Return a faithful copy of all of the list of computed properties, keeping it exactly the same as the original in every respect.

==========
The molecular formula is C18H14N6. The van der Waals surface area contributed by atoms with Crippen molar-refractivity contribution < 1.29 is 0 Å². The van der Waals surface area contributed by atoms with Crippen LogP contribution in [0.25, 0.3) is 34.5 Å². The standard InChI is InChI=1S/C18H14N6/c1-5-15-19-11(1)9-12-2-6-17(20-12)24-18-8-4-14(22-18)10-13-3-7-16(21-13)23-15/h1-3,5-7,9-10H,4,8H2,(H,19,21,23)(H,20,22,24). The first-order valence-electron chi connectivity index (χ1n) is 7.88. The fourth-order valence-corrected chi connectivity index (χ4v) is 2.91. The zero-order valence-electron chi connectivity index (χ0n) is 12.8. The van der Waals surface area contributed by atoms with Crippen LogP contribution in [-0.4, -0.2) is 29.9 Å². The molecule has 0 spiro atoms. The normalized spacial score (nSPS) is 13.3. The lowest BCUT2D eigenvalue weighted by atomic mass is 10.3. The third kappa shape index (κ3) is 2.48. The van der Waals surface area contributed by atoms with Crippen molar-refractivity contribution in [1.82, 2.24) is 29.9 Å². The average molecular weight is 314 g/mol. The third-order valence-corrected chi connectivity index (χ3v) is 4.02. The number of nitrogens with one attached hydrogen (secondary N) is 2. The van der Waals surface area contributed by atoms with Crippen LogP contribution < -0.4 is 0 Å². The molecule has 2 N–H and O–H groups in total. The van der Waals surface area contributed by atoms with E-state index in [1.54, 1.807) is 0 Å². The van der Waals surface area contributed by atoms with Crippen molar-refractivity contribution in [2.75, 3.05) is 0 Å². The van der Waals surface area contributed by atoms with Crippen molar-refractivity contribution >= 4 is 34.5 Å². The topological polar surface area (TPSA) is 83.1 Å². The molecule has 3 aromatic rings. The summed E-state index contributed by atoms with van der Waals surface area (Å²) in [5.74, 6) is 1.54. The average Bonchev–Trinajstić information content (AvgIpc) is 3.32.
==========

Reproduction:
The molecular formula is C18H14N6. The van der Waals surface area contributed by atoms with Crippen molar-refractivity contribution < 1.29 is 0 Å². The van der Waals surface area contributed by atoms with Crippen LogP contribution in [0.25, 0.3) is 34.5 Å². The standard InChI is InChI=1S/C18H14N6/c1-5-15-19-11(1)9-12-2-6-17(20-12)24-18-8-4-14(22-18)10-13-3-7-16(21-13)23-15/h1-3,5-7,9-10H,4,8H2,(H,19,21,23)(H,20,22,24). The first-order valence-electron chi connectivity index (χ1n) is 7.88. The fourth-order valence-corrected chi connectivity index (χ4v) is 2.91. The zero-order valence-electron chi connectivity index (χ0n) is 12.8. The van der Waals surface area contributed by atoms with Crippen LogP contribution in [-0.4, -0.2) is 29.9 Å². The molecule has 0 spiro atoms. The normalized spacial score (nSPS) is 13.3. The lowest BCUT2D eigenvalue weighted by atomic mass is 10.3. The third kappa shape index (κ3) is 2.48. The van der Waals surface area contributed by atoms with Crippen molar-refractivity contribution in [1.82, 2.24) is 29.9 Å². The average molecular weight is 314 g/mol. The third-order valence-corrected chi connectivity index (χ3v) is 4.02. The number of nitrogens with one attached hydrogen (secondary N) is 2. The van der Waals surface area contributed by atoms with Crippen LogP contribution < -0.4 is 0 Å². The molecule has 2 N–H and O–H groups in total. The van der Waals surface area contributed by atoms with E-state index in [1.54, 1.807) is 0 Å². The van der Waals surface area contributed by atoms with Crippen molar-refractivity contribution in [2.75, 3.05) is 0 Å². The van der Waals surface area contributed by atoms with Crippen molar-refractivity contribution >= 4 is 34.5 Å². The topological polar surface area (TPSA) is 83.1 Å². The molecule has 3 aromatic rings. The summed E-state index contributed by atoms with van der Waals surface area (Å²) in [5.74, 6) is 1.54. The average Bonchev–Trinajstić information content (AvgIpc) is 3.32.